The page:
“Change happens by revolution not evolution.” – Scholar, 2018 DuBois/King Symposium

This year marks the 150th birthday of WEB DuBois and the 50th anniversary of the death of Rev. Dr. Martin Luther King, Jr. Considering everything that is happening in our country and world concerning race relations, social and economic inequality, and global conflict, now is the ideal moment to revisit the lives of DuBois and King, two of America’s most distinguished scholars and leaders. By examining the lives, work and legacies of DuBois and King, Americans and others across the world can rediscover the theories, strategies and actions that made them so effective as agents of change.

In February, the Clark Atlanta University Department of Sociology and the Center for Undergraduate Research and Creativity hosted its 2018 DuBois/King Symposium to recognize the invaluable contributions of DuBois and King. With its timely theme “Examining Race Relations and Economic Inequality,” the symposium provided a historical analysis of DuBois and King in the context of contemporary social issues. Distinguished scholars such as Clayborne Carson of Stanford University as well as other scholars from institutions throughout the nation shared their expertise, discussing the multifaceted dimensions of these two American jewels.

It is quite apropos that Clark Atlanta University would host such a conference in Atlanta and in the Atlanta University Center (AUC). With Atlanta considered by many as the Mecca of African American life, having created leaders in every discipline and industry, and with the AUC persisting as the largest consortium of Historically Black Colleges and Universities in the world, Atlanta and the AUC are the heart and nucleus of African American intellectual and leadership development. Both DuBois and King are products of Atlanta and the AUC. DuBois and King lived in the heart of the city, only minutes from the AUC. DuBois served as a distinguished professor at Atlanta University and King graduated from Morehouse College. It is particularly significant that DuBois and King, two of the most esteemed and influential African Americans in the world, were shaped and molded in Atlanta and the AUC.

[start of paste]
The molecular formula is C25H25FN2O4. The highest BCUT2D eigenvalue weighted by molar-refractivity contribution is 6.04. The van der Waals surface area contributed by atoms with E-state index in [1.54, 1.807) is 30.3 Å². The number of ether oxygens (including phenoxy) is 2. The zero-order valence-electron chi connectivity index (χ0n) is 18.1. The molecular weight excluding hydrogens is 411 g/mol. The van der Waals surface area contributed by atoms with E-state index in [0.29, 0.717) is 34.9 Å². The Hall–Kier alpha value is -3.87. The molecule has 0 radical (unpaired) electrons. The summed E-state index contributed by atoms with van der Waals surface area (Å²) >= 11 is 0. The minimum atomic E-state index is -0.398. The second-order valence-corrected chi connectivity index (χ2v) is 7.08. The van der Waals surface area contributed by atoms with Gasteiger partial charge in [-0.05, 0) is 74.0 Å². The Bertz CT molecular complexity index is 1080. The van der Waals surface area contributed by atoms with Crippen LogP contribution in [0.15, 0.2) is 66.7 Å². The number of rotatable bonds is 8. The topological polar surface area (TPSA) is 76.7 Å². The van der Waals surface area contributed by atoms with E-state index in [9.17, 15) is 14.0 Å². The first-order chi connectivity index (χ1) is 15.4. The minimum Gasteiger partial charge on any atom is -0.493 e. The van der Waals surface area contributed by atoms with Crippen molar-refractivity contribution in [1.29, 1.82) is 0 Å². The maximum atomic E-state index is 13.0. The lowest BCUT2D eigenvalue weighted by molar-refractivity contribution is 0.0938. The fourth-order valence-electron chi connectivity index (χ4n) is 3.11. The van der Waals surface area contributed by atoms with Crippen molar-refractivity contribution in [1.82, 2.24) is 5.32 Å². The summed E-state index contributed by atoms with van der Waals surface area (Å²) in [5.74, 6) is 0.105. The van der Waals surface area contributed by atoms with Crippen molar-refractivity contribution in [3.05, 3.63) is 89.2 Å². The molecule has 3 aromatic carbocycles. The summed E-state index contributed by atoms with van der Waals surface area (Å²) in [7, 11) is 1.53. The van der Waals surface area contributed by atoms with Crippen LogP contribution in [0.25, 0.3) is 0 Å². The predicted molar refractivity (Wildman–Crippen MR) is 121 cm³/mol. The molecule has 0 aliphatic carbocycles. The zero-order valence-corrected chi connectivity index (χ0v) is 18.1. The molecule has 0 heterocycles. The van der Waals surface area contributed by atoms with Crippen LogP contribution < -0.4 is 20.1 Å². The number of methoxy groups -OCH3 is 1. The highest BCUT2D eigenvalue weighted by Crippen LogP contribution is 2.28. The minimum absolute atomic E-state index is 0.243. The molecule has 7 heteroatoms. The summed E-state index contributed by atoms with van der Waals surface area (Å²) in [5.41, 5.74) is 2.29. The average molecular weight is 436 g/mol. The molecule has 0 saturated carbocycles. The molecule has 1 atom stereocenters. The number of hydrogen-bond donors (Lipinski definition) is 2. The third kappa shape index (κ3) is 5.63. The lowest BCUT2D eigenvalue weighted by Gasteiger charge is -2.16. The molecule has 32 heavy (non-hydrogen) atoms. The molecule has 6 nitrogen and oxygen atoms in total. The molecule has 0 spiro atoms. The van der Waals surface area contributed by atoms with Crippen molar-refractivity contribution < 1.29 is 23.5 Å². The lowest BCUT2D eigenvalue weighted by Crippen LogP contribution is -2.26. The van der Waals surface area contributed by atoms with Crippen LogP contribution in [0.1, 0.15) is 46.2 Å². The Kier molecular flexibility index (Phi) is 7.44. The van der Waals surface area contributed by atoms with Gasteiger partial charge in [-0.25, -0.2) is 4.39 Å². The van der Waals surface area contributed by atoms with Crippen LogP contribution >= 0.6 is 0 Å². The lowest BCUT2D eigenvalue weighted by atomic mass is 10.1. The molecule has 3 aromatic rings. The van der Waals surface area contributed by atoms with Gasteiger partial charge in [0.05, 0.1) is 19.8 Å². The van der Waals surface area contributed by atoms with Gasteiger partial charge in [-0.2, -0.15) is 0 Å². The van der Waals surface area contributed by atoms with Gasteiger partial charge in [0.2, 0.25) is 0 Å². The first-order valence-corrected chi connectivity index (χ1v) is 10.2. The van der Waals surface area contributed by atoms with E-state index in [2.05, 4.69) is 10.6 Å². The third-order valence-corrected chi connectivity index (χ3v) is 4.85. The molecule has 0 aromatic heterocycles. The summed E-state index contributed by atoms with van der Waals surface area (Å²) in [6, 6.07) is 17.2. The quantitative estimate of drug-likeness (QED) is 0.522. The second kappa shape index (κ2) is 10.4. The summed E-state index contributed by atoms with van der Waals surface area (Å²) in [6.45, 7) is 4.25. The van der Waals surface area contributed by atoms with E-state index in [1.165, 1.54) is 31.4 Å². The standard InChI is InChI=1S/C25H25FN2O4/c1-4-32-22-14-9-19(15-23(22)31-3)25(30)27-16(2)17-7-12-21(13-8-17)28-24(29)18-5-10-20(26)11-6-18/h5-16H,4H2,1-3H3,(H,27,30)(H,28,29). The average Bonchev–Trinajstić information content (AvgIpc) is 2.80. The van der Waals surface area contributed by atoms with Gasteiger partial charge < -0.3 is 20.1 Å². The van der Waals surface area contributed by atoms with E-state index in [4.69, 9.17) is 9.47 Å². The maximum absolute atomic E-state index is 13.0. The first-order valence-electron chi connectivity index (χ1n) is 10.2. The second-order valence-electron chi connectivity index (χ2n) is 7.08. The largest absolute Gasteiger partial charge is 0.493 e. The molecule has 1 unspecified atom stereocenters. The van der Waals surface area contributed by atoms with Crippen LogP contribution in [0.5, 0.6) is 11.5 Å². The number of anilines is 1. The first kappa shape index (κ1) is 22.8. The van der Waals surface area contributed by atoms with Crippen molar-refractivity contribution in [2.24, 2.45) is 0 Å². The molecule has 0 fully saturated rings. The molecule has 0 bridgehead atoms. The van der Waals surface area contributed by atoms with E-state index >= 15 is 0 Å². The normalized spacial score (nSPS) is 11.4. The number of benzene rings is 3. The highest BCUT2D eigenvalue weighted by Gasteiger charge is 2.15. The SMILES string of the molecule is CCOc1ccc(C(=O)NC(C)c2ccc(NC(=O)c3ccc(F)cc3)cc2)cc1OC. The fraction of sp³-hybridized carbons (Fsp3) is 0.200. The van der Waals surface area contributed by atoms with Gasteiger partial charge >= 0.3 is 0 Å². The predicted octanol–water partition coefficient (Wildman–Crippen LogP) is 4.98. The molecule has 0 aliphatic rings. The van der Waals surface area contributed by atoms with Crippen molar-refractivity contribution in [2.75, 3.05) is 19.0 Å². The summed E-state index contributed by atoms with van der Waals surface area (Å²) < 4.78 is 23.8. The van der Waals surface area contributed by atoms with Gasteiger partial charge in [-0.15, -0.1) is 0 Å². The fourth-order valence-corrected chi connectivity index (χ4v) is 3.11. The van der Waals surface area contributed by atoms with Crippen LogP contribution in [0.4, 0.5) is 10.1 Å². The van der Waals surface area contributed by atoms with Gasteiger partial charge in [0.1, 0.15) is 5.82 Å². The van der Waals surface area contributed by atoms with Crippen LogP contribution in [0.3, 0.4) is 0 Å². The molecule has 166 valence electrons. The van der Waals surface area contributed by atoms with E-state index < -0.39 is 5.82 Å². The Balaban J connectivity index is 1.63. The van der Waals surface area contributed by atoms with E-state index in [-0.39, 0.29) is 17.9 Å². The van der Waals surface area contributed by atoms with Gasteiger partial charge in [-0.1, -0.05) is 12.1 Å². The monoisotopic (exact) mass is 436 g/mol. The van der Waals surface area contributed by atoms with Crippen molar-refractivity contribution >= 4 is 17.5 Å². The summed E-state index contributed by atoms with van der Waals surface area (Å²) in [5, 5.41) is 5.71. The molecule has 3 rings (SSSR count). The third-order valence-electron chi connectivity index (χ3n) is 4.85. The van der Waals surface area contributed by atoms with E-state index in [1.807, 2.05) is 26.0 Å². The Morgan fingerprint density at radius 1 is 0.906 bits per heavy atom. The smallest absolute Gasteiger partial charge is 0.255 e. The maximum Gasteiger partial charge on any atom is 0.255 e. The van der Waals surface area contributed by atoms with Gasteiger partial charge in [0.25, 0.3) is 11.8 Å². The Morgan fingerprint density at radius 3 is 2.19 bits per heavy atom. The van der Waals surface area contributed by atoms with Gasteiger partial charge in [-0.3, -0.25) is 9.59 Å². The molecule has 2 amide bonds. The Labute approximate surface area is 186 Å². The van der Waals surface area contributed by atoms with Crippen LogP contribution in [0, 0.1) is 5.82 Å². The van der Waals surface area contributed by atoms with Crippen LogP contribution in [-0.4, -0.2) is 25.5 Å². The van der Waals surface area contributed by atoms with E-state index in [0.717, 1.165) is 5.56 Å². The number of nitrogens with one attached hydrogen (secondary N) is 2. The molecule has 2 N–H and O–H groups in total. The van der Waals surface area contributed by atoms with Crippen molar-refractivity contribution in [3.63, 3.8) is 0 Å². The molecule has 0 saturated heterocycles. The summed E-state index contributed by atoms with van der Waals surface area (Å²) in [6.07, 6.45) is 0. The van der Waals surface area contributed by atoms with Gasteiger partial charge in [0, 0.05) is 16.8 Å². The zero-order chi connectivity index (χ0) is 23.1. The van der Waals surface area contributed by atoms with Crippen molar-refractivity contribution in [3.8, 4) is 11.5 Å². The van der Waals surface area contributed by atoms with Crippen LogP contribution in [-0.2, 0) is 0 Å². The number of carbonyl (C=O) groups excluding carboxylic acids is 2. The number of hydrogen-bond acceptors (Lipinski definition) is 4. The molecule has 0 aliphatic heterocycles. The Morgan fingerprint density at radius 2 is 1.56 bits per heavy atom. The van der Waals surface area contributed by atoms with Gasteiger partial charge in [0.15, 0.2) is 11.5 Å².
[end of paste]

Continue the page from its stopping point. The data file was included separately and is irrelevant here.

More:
All of the conference sessions were extremely enlightening and engaging. The scholars explored a range of topics focusing on DuBois and King, including their intellectual development, the evolution of their ideas and philosophies, their struggles with the American government, their personal lives, and much more. As they analyzed the lives of DuBois and King, they also discussed their intersection as well as their individuality.

I am a historian, yet in two short days, I learned so much about these men, particularly about DuBois. Because the scholars presented so much information about the lives, work and legacies of DuBois and King, I found it extremely difficult to give an adequate synopsis of the symposium in a short blog.

Despite this challenge, below are my Top 12 Takeaways from the 2018 DuBois/King Symposium. Of course, there is so much more that I can and want to say.

  1. First and foremost, both DuBois and King were intellectuals, seekers of truth, learned men who spent an immense amount of time and energy developing their minds and shaping their ideologies and strategies for addressing inequality. As scholar activists, DuBois and King embraced and operated in the black intellectual tradition of using knowledge to transform the community. In fact, they were premier public intellectuals, not just theorist but practitioners, who took ideas into the community and acted upon them. DuBois and King exemplify the importance of intellectuals and intellectual analyses to social movements, and as intellectual activists, they taught other activists how to think and act strategically.
  2. DuBois and King were prophets, who used their moral authority to speak truth to power. As Dr. Robert Franklin of Emory University explained, like the prophets of old, DuBois and King summoned the courage to speak truth, even when they knew there would be consequences.